Many computer users run a modified version of the GNU system every day, without realizing it. Through a peculiar turn of events, the version of GNU which is widely used today is often called “Linux”, and many of its users are not aware that it is basically the GNU system, developed by the GNU Project.

    There really is a Linux, and these people are using it, but it is just a part of the system they use. Linux is the kernel: the program in the system that allocates the machine’s resources to the other programs that you run. The kernel is an essential part of an operating system, but useless by itself; it can only function in the context of a complete operating system. Linux is normally used in combination with the GNU operating system: the whole system is basically GNU with Linux added, or GNU/Linux. All the so-called “Linux” distributions are really distributions of GNU/Linux.

    Read More
    • Replies: @candid_observer
    So, if GNU is the real body of the operating system, and Linux just a kernel, does that mean there's a version of GNU that uses a different kernel?
    , @toto
    Difficulty: I'm typing this on a Chromebook!

    In the unlikely case that you're really RMS: Thank you. For everything.

  16. @Richard Stallman
    I'd just like to interject for a moment. What you're referring to as Linux, is in fact, GNU/Linux, or as I've recently taken to calling it, GNU plus Linux. Linux is not an operating system unto itself, but rather another free component of a fully functioning GNU system made useful by the GNU corelibs, shell utilities and vital system components comprising a full OS as defined by POSIX.

    Many computer users run a modified version of the GNU system every day, without realizing it. Through a peculiar turn of events, the version of GNU which is widely used today is often called "Linux", and many of its users are not aware that it is basically the GNU system, developed by the GNU Project.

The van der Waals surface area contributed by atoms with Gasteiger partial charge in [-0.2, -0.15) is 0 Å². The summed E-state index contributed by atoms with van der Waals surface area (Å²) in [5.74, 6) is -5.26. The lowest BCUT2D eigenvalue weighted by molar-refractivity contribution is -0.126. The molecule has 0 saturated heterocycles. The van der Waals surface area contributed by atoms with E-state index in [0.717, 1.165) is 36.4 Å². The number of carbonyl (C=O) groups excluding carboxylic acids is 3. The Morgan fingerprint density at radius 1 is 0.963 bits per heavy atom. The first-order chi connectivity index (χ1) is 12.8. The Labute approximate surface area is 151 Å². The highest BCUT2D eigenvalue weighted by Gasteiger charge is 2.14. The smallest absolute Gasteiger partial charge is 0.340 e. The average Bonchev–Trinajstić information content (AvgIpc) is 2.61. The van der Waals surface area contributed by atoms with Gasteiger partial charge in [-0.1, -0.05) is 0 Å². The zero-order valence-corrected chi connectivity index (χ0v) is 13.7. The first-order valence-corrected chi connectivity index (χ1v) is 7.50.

There really is a Linux, and these people are using it, but it is just a part of the system they use. Linux is the kernel: the program in the system that allocates the machine's resources to the other programs that you run. The kernel is an essential part of an operating system, but useless by itself; it can only function in the context of a complete operating system. Linux is normally used in combination with the GNU operating system: the whole system is basically GNU with Linux added, or GNU/Linux. All the so-called "Linux" distributions are really distributions of GNU/Linux.

    So, if GNU is the real body of the operating system, and Linux just a kernel, does that mean there’s a version of GNU that uses a different kernel?

    Read More
    • Replies: @Tobus
    does that mean there’s a version of GNU that uses a different kernel

    Yes, GNU have their own kernel: GNU/Hurd, not that anyone I've ever known has ever used it.
  17. toto says:
    @Richard Stallman
    I'd just like to interject for a moment. What you're referring to as Linux, is in fact, GNU/Linux, or as I've recently taken to calling it, GNU plus Linux. Linux is not an operating system unto itself, but rather another free component of a fully functioning GNU system made useful by the GNU corelibs, shell utilities and vital system components comprising a full OS as defined by POSIX.